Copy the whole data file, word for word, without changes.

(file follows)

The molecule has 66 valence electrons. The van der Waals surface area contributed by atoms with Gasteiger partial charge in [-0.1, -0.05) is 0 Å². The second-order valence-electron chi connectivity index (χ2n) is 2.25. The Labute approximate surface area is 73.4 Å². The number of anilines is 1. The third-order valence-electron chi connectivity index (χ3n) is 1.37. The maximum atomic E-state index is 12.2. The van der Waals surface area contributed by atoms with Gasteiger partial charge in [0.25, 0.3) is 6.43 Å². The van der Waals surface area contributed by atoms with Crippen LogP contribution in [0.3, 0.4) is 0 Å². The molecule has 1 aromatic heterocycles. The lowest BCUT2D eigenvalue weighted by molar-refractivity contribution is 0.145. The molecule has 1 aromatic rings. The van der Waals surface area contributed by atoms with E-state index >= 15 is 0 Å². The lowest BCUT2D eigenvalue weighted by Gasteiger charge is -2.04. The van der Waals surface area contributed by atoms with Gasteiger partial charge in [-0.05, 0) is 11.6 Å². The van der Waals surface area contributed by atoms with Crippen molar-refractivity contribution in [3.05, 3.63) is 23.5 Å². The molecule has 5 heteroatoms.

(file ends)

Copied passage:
The molecule has 66 valence electrons. The van der Waals surface area contributed by atoms with Gasteiger partial charge in [-0.1, -0.05) is 0 Å². The second-order valence-electron chi connectivity index (χ2n) is 2.25. The Labute approximate surface area is 73.4 Å². The number of anilines is 1. The third-order valence-electron chi connectivity index (χ3n) is 1.37. The maximum atomic E-state index is 12.2. The van der Waals surface area contributed by atoms with Gasteiger partial charge in [0.25, 0.3) is 6.43 Å². The van der Waals surface area contributed by atoms with Crippen LogP contribution in [0.3, 0.4) is 0 Å². The molecule has 1 aromatic heterocycles. The lowest BCUT2D eigenvalue weighted by molar-refractivity contribution is 0.145. The molecule has 1 aromatic rings. The van der Waals surface area contributed by atoms with E-state index >= 15 is 0 Å². The lowest BCUT2D eigenvalue weighted by Gasteiger charge is -2.04. The van der Waals surface area contributed by atoms with Gasteiger partial charge in [-0.05, 0) is 11.6 Å². The van der Waals surface area contributed by atoms with Crippen molar-refractivity contribution in [3.05, 3.63) is 23.5 Å². The molecule has 5 heteroatoms.